Devolution is a transfer of the legislative powers of the Westminster Parliament to the parliaments of the historical provinces once united with England into the United Kingdom, which are directly elected by the provincial population. That delegation is asymmetrical and revocable, but it does not affect the basic norms of the British unwritten constitution on parliamentary supremacy. Over the devolution the provinces do not acquire the primary competence, but the one that is given to them by the transfer of the legislative powers of the Westminster Parliament. A special law retaining the Westminster Parliament’s primary competence and sovereignty grants this competence. Regarding the scope of the devolved powers of the provinces and the organizational mechanism for their execution, there is a significant asymmetry. In all the provinces, there is a unique junction between devolved powers and their holders. Before the referendum on the independence in Scotland in September 2014, the increase of devolved powers was promised not only for all the historical provinces (Scotland, Wales, Northern Ireland), but for England as well, which represents a step towards the federalization of the UK. Devolution and several other institutions of the British constitution also, have a stamp “Made in Britain“ which does not allow easy imitation and transfer to another countries and their constitutions.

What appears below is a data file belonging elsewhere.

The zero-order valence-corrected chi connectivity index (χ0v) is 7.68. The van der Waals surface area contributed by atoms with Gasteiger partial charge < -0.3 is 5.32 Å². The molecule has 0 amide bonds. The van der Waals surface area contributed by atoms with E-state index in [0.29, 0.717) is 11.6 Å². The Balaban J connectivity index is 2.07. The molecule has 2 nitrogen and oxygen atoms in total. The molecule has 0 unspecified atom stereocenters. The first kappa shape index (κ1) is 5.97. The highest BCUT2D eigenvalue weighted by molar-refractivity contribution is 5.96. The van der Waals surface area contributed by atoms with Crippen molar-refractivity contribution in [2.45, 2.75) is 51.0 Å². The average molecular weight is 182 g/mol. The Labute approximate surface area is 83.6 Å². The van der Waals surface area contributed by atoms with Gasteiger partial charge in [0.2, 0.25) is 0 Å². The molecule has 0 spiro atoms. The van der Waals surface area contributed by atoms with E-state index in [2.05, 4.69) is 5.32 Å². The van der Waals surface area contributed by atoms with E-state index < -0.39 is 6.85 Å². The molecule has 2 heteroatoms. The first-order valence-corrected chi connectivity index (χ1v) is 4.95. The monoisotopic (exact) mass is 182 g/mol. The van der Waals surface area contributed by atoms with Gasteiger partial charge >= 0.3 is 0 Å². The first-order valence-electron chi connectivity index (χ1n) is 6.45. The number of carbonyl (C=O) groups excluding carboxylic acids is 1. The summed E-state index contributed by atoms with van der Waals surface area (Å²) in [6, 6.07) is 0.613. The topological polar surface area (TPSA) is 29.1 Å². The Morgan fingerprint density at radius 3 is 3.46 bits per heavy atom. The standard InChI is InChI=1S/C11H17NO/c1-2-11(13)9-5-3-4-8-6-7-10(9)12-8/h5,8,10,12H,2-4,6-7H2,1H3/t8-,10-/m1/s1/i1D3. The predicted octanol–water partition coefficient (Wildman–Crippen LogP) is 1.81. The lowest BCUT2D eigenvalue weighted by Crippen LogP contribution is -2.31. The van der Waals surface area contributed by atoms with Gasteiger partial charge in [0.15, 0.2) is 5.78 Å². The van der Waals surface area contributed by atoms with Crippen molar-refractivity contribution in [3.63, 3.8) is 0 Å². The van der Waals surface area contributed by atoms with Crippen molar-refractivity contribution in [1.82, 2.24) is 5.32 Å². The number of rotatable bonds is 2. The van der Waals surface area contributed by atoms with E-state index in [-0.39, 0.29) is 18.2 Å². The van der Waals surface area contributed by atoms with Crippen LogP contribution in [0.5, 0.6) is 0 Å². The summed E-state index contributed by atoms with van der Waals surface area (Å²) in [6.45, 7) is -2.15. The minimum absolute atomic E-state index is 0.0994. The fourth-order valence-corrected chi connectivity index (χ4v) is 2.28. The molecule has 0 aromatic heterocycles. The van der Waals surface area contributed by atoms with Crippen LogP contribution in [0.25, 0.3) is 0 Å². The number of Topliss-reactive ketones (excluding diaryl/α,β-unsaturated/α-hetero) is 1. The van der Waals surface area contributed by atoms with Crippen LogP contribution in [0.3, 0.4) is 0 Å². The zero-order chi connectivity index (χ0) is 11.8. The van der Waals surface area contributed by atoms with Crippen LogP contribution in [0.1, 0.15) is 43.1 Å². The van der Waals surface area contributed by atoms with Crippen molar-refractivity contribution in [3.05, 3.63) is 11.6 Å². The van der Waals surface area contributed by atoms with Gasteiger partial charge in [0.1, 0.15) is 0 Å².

Key words: Devolution. – Territorial decentralization. – Home Rule. – Deconcentration of power. – Supremacy of Parliament .

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